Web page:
While spices are occasionally used to prepare special dishes at a customer’s request, the “main” customer that enters a restaurant will have their own preference to how they would like their meal seasoned or prepared. For example, one character may want his meat burnt beyond recognition, whereas another may prefer their dish to be salty. By catering to their personal taste, the character will reward players with a spice bonus, which is an easy way to bring in more money.
As players progress at any restaurant by earning money and stars along with acquiring special dishes, they’ll notice their customer count increasing at a modest pace. Once large parties are more common, it becomes somewhat challenging and much more enjoyable to frantically, yet accurately, rush to put together everyone’s dishes properly. Unfortunately, more experienced gamers may find that the pace doesn’t ramp up quickly enough, making it a bit slow and boring at first.
Every dish has its own set of steps, which are detailed on order tickets placed in front of your chef. There are no silly mini-games in Order Up; every food prep stage is designed to mimic the real world process. Slicing will require players to motion down with the PlayStation Move, grating will have them shaking the controller up and down vigorously, while grilling items will require players to make flipping motions, as they would with a spatula. In addition to chopping and flipping, players will fold wontons, dredge meat, fry, boil, steam, etc, all with logical motion controls that feel quite natural.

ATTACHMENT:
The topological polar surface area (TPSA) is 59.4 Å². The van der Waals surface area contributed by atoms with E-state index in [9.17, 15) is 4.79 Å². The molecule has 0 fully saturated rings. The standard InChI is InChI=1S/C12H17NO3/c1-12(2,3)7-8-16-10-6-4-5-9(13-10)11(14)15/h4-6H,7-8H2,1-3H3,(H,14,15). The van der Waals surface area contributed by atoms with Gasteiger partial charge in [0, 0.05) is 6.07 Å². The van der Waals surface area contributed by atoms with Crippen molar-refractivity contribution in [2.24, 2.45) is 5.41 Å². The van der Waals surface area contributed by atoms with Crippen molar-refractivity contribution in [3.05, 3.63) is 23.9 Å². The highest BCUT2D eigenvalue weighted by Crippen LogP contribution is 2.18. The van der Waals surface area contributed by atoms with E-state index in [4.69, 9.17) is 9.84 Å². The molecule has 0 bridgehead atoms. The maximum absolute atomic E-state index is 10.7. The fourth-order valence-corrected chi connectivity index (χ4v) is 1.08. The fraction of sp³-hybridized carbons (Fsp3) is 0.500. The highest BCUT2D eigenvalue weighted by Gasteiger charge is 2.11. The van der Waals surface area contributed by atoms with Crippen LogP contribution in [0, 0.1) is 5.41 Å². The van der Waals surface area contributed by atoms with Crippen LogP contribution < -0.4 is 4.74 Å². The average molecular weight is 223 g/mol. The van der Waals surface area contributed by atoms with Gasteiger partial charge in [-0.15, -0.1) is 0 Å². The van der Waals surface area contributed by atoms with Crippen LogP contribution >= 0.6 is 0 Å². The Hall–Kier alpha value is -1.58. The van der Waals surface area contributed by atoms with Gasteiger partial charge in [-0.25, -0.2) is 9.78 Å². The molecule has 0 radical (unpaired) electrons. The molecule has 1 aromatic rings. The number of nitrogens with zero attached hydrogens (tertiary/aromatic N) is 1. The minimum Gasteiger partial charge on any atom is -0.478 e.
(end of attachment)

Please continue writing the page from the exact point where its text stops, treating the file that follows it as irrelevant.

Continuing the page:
While the PlayStation Move provides a great alternative to the Wii Remote, it’s not as reliable. When I originally played Order Up, I never encountered any mechanical issues (other than ringing the bell to signify the order was completed, which never seemed to work). Now, the bell is thankfully fixed, but the Move is prone to occasional detection loss, which can be frustrating. Although the game pauses itself so steaks aren’t burnt and pasta doesn’t boil over, having to frequently recalibrate the controlling is annoying.
In order to make things a bit easier, or complicated depending on who you’re playing with, the PlayStation 3 version includes split-screen co-op. Both players will share the responsibilities of completing all the dishes in the same kitchen, so efficient partnership can not only result in faster preparation, but a whole new opportunity for enjoyment. Cooperative play was a great addition for such an accessible title, just keep in mind that it’s easy to step on one another’s toes and make mistakes.
For any gamer looking for a more authentic cooking and restaurant simulator, Order Up is a no brainer. While losing Move detection can be an occassional annoyance, it doesn't occur often enought to severly impact enjoyment. It may not be the most challenging game, but it has enough charm and variety to keep most players entertained even after they have become the ultimate chef.